For the past couple of weeks I have been slowly making a shift dress. I wanted something for the winter that I could use to layer up but still look smart. I thought a shift dress would be perfect as it could be worn with tights or leggings and I could wear a long sleeved top underneath to keep me warm on those frosty days.
Originally I wanted to make the dress from a wool based fabric. Unfortunately though I couldn't find anything I liked in my local fabric shop and online is always a bit risky as you can't feel the texture before you buy. I also didn't want something that felt rough or itchy and I was specifically looking for a tartan fabric.
My final choice was a tartan polyester with a small percentage of spandex for stretch, although it isn't as warm as wool I can still wear something underneath to make up for it.
I used a pattern that came free with my sewing magazine subscription so I saved a few pennies there! I used version B pictured above right for the design, the simpler the better.
The dress has 2 darts on each side, one long dart vertically on each side and one shorter bust dart on each side. I began by making a toile of the dress using calico to check the fit. However I soon realised the process was going to be more complicated than I had anticipated. There was lots of gaping fabric at the lower back and under the bust.
After looking online for a solution I decided I would pinch out the excess fabric on the toile and transfer the adapted dress to the pattern. Doing this successfully was a challenge to say the least! I have taken some pictures to show the process I followed to change the pattern which you can see below.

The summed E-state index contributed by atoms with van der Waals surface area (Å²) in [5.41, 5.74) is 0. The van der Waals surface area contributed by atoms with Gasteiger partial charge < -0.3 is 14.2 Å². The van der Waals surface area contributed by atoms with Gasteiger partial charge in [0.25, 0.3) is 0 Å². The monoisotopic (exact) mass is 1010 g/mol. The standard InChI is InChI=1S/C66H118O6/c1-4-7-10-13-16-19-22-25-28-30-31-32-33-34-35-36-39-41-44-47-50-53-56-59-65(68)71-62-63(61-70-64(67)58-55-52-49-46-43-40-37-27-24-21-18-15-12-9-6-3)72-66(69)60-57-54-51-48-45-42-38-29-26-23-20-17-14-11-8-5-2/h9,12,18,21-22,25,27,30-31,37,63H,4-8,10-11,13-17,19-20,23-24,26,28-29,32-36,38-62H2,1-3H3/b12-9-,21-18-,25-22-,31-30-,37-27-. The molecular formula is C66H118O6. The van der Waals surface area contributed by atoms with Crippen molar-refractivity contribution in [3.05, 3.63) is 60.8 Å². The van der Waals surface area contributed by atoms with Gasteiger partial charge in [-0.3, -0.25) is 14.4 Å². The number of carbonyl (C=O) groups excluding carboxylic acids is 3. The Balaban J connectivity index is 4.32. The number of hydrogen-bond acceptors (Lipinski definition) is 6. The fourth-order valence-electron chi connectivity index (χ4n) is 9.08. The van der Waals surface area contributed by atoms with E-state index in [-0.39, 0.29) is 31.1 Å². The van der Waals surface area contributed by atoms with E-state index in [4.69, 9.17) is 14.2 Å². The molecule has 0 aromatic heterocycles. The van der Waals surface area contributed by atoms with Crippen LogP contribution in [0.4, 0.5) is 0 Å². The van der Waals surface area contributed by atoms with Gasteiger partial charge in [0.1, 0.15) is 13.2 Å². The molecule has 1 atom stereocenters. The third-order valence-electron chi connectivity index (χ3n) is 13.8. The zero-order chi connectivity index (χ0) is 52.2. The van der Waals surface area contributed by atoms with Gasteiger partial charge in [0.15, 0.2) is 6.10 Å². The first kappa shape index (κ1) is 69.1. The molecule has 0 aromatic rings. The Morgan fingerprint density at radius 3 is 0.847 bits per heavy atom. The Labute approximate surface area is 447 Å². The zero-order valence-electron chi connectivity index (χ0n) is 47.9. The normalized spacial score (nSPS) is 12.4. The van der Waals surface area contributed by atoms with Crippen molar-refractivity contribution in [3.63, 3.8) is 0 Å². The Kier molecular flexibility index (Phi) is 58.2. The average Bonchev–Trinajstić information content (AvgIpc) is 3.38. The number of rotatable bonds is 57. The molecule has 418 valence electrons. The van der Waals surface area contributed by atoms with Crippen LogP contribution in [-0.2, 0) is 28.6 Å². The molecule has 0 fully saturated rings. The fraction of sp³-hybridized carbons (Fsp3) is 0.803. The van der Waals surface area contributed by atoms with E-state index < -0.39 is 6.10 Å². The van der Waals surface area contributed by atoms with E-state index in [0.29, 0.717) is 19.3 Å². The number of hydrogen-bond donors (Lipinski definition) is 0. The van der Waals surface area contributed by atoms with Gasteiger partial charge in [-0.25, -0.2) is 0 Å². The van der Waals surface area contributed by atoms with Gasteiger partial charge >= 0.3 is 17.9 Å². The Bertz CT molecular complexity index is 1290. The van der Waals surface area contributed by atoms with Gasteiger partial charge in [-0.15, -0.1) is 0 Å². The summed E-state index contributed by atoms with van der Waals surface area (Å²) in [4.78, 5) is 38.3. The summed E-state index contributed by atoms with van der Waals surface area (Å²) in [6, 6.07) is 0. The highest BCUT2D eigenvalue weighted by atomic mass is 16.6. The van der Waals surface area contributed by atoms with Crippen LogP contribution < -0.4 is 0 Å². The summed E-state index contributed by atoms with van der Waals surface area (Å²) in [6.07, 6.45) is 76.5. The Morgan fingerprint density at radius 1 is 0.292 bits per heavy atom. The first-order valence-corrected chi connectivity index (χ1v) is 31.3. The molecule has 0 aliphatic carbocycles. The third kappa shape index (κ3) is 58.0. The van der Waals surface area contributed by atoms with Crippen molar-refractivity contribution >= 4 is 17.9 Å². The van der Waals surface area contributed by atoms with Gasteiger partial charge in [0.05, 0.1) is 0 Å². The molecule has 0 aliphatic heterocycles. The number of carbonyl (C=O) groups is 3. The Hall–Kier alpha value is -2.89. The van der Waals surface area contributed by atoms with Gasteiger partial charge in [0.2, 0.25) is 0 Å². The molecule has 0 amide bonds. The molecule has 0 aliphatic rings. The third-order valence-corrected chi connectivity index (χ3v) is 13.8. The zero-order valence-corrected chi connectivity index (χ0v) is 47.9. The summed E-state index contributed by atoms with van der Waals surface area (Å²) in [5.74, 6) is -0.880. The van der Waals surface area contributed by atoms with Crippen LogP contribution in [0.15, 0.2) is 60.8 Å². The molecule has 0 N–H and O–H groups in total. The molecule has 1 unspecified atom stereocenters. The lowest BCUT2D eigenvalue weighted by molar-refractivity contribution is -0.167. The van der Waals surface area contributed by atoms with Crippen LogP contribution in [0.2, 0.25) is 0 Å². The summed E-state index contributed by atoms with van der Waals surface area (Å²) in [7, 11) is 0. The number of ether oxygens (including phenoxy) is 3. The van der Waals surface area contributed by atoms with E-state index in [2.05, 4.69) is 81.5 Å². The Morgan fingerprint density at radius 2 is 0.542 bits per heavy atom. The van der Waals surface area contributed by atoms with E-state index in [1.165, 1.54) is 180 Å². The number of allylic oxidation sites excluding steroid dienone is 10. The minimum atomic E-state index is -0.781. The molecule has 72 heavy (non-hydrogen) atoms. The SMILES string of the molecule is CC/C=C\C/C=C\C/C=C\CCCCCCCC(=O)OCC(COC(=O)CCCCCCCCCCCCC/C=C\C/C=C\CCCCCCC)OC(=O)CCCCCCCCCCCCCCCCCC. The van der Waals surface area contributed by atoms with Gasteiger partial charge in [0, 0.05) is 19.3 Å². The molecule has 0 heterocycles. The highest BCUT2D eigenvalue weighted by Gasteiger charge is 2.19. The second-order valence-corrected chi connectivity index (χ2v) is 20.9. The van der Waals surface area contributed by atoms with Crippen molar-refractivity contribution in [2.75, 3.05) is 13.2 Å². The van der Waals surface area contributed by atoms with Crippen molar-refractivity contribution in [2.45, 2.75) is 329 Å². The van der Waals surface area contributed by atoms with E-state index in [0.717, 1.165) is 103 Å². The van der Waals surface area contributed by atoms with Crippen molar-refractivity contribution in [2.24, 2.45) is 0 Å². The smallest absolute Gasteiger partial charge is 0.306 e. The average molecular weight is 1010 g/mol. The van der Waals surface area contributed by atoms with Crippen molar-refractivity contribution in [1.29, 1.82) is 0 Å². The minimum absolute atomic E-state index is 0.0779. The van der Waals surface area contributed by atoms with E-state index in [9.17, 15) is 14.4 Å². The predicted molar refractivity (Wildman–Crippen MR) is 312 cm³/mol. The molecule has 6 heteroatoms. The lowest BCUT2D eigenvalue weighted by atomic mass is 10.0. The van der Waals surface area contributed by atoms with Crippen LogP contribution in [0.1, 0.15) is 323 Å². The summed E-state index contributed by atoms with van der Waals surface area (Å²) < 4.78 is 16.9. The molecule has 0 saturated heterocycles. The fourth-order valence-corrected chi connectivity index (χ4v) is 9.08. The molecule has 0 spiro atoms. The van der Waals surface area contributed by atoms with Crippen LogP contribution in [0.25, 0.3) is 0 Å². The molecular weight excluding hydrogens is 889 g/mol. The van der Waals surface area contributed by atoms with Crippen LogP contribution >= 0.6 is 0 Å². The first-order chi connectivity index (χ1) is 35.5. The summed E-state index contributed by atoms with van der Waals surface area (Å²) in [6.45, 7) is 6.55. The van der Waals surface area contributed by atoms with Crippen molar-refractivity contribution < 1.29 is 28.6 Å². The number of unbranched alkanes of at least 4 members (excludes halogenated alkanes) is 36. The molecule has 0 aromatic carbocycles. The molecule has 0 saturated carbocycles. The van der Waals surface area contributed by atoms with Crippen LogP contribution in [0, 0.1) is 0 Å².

I needed to make the excess fabric in the middle of the front pattern piece and middle of the back pattern piece disappear . To do this I cut a horizontal line across the waistline almost to the edge of the paper. The bit of paper left attached would become the pivoting point located on the side seam.
After pinching out the excess fabric on the toile I measured how much fabric I needed to lose. To do this I measured the depth of the biggest section of the pinch/wedge and doubled it. This is because the pinched fabric is folded. I then took this measurement and pivoted the pattern piece until it overlapped by the measurement I needed to be taken out.
As you can see on the left, by pivoting the pattern piece the center back seam has been left crooked. To put this right I re-drew the center back seam from the top point to the hemline.
Because I was taking out such a large amount, the waist measurement had become a lot bigger. To put this right I calculated a bigger dart width on the sides to pull the fabric back in.
Some more views of the dress
I hope you like the dress and the fabric. My mission is now to find the perfect wool so that I can make a warmer version of this dress. I'll add that to my list of things to make!
Until next time